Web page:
   ·    Cost of Civil Construction.
   ·    Cost of Plant & Machinery .
   ·    Cost of Miscellaneous Fixed Assets.
   ·    Preliminary and Pre-operative Expenses.
   ·    Interest during Construction.
   ·    Contingency.
   ·    Margin Money for working capital.




Means of financing:-

Bond Market :-

          During the week, the hike in the US Fed rates by a quarter
percentage points to 5.25 per cent renewed the fears of a hike in the
domestic interest rates by RBI and also the market continued to be
weighed down by the oil prices concerns. The triple-A 5-year
benchmark yield rose to 8.55 per cent from its previous weekly close
of 8.46 per cent, while its spread over underlying gilt widened to 75
basis points from 65 basis points in the previous week.
Foreign Exchange Market:-

            In the foreign exchange market, the rupee recovered early
losses against dollar to end at Rs 46.05 per dollar from Rs 46.13 per
dollar in the previous week. During the week, it did fell to 22-month
low due to weak domestic stock exchange and non- deliverable
forward arbitrage, but recovered as the stock market rallied and US
Fed hinted at an end to the tightening policy. Moreover, poor FIIs
inflows and month end dollar demand by corporates also weighed
down the rupee movement and pushed it to a low of Rs 46.39 per
dollar. In the forward premia market, the six month annualised
forward premia closed at 1.09 per cent on June 30,2006 as compared
to 1.26 per cent on June 23,2006.




Commodities Futures Derivatives:-

            Following the media reports, of late, about rumours in the
market that the government has been considering banning futures
trading in essential commodities, FMC, on June 27, issued a warning
that no person or organisation should indulge in rumours-mongering,
which affects trading in futures..
Government Securities Market

Primary Market :-

              During the week, RBI mopped up Rs 1075 crore and Rs
1100 crore through 91-day and 182-day treasury bills under the
regular auction; the cut-off yields for 91-day and 182-day treasury
bills were 6.3563 per cent and 6.7797 per cent, respectively. Also, RBI
has fixed the rate of interest on the Floating Rate Bonds, 2015
applicable for the next half-year (July 2,2006 to January 01,2007) at
6.83 per cent per annum; while the rate interest on the Floating Rate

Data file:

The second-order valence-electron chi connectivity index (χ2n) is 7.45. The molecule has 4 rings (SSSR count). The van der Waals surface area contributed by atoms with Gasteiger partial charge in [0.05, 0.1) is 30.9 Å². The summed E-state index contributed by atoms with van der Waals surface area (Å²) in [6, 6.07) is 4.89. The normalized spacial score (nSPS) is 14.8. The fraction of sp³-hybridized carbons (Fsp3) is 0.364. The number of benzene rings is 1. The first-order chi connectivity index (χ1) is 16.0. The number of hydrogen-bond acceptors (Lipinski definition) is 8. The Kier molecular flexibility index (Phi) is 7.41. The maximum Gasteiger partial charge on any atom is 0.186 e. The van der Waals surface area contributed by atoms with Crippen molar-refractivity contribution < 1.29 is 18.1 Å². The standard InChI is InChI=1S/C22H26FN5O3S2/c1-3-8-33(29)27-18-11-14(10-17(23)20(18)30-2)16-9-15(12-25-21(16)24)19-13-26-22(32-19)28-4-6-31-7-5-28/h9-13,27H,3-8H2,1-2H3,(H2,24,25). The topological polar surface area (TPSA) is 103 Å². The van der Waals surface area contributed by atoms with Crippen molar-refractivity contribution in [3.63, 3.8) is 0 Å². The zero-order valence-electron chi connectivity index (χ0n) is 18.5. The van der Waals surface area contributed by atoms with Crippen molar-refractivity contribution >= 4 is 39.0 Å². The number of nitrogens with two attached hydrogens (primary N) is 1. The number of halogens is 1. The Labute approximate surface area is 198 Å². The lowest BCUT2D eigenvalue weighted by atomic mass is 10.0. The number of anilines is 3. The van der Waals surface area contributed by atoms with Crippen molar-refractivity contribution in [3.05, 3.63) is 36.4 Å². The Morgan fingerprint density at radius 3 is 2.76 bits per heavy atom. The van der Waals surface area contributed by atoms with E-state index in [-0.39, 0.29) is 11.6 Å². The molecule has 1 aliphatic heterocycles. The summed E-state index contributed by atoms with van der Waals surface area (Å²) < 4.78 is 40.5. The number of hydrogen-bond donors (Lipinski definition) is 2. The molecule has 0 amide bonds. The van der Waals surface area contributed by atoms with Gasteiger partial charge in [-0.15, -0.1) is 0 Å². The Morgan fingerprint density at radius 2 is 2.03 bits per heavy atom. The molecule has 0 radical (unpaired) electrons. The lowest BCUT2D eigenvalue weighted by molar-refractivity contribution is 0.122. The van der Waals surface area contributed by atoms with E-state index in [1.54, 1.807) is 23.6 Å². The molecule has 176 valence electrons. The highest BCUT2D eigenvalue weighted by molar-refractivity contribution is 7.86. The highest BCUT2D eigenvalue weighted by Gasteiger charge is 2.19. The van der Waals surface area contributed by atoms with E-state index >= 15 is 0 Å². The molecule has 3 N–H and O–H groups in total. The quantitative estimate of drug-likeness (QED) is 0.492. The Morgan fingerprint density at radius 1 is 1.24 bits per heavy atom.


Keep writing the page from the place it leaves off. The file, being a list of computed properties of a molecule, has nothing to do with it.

Bonds, 2017 applicable for half-year (July 2,2006 to January 1,2007)
has been fixed at 6.69 per cent per annum.

Secondary Market:-

             During the week, the secondary market for gilt-edged
securities remained subdued on account of domestic interest rates
worries. Moreover, the finance minister’s comment that the
government had advanced part of its July 3-11 borrowing when it
raised the size of the last auction resulted into a marginal dip in the
yields the gilt-edged securities. Also, the expectations of the
government reducing the size of borrowing by Rs 4,000 crore in its
forthcoming auction propped up the gilt prices.
                          CHAPTER 13
    PROJECTED PROFITABILITY & BREAK EVEN
                 ANALYSIS




Projected Profitability:-

     Profitability of industry are projected in terms of financial
account which shows profits and losses of industry.There are some
analysis technique in accounting which is used to project all industry
relevant transaction.



Financial Projections:-

     Projected profitability & balance sheet.
     Cash flow.
     BEP & IRR.
     Ratio Analysis.
     Sensitivity Analysis.


    Projected profitability & balance sheet:-
              In this projection we see how much liability and asset
possess by industry.It is a representation of how much of working
capital during a year .Balance sheet gives how much reserve capital
of industry.so we can say that it is a representation of liability and
asset of industry.
Cash flow:-
              Cash flow is a record of how cash can flow during a
financial year on various transaction.There is inflow and outflow of
cash on transaction.It is used to control outflow of cash .By using